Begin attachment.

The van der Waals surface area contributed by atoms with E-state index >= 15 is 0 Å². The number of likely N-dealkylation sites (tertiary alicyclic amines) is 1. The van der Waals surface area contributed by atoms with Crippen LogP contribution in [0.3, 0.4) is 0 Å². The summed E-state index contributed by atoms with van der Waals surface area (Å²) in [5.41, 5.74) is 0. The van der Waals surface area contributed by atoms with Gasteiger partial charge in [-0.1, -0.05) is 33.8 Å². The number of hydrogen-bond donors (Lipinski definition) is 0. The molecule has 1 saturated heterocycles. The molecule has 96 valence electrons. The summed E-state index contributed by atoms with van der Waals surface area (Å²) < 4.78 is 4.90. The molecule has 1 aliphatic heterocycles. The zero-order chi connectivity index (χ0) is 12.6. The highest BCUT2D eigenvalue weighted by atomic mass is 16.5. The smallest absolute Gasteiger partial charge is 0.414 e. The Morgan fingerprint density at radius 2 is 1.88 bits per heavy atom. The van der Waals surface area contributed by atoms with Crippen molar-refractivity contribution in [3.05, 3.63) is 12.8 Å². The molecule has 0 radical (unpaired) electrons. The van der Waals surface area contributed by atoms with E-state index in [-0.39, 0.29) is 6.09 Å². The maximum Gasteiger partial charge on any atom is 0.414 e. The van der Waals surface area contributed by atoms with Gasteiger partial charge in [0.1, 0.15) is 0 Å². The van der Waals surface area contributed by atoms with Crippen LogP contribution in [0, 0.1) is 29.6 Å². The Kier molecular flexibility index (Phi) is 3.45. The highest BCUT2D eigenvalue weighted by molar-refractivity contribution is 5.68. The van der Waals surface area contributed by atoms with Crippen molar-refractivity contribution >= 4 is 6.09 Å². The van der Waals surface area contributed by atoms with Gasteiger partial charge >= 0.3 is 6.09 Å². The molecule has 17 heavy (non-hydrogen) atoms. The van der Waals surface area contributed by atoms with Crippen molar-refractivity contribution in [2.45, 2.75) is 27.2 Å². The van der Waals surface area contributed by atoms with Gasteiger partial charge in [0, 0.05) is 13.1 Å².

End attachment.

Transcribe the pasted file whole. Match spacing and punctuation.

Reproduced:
The van der Waals surface area contributed by atoms with E-state index >= 15 is 0 Å². The number of likely N-dealkylation sites (tertiary alicyclic amines) is 1. The van der Waals surface area contributed by atoms with Crippen LogP contribution in [0.3, 0.4) is 0 Å². The summed E-state index contributed by atoms with van der Waals surface area (Å²) in [5.41, 5.74) is 0. The van der Waals surface area contributed by atoms with Gasteiger partial charge in [-0.1, -0.05) is 33.8 Å². The number of hydrogen-bond donors (Lipinski definition) is 0. The molecule has 1 saturated heterocycles. The molecule has 96 valence electrons. The summed E-state index contributed by atoms with van der Waals surface area (Å²) < 4.78 is 4.90. The molecule has 1 aliphatic heterocycles. The zero-order chi connectivity index (χ0) is 12.6. The highest BCUT2D eigenvalue weighted by atomic mass is 16.5. The smallest absolute Gasteiger partial charge is 0.414 e. The Morgan fingerprint density at radius 2 is 1.88 bits per heavy atom. The van der Waals surface area contributed by atoms with Crippen molar-refractivity contribution in [3.05, 3.63) is 12.8 Å². The molecule has 0 radical (unpaired) electrons. The van der Waals surface area contributed by atoms with E-state index in [-0.39, 0.29) is 6.09 Å². The maximum Gasteiger partial charge on any atom is 0.414 e. The van der Waals surface area contributed by atoms with Gasteiger partial charge in [0.1, 0.15) is 0 Å². The van der Waals surface area contributed by atoms with Crippen LogP contribution in [0, 0.1) is 29.6 Å². The Kier molecular flexibility index (Phi) is 3.45. The highest BCUT2D eigenvalue weighted by molar-refractivity contribution is 5.68. The van der Waals surface area contributed by atoms with Crippen molar-refractivity contribution >= 4 is 6.09 Å². The van der Waals surface area contributed by atoms with Gasteiger partial charge >= 0.3 is 6.09 Å². The molecule has 17 heavy (non-hydrogen) atoms. The van der Waals surface area contributed by atoms with Crippen molar-refractivity contribution in [2.45, 2.75) is 27.2 Å². The van der Waals surface area contributed by atoms with Gasteiger partial charge in [0, 0.05) is 13.1 Å².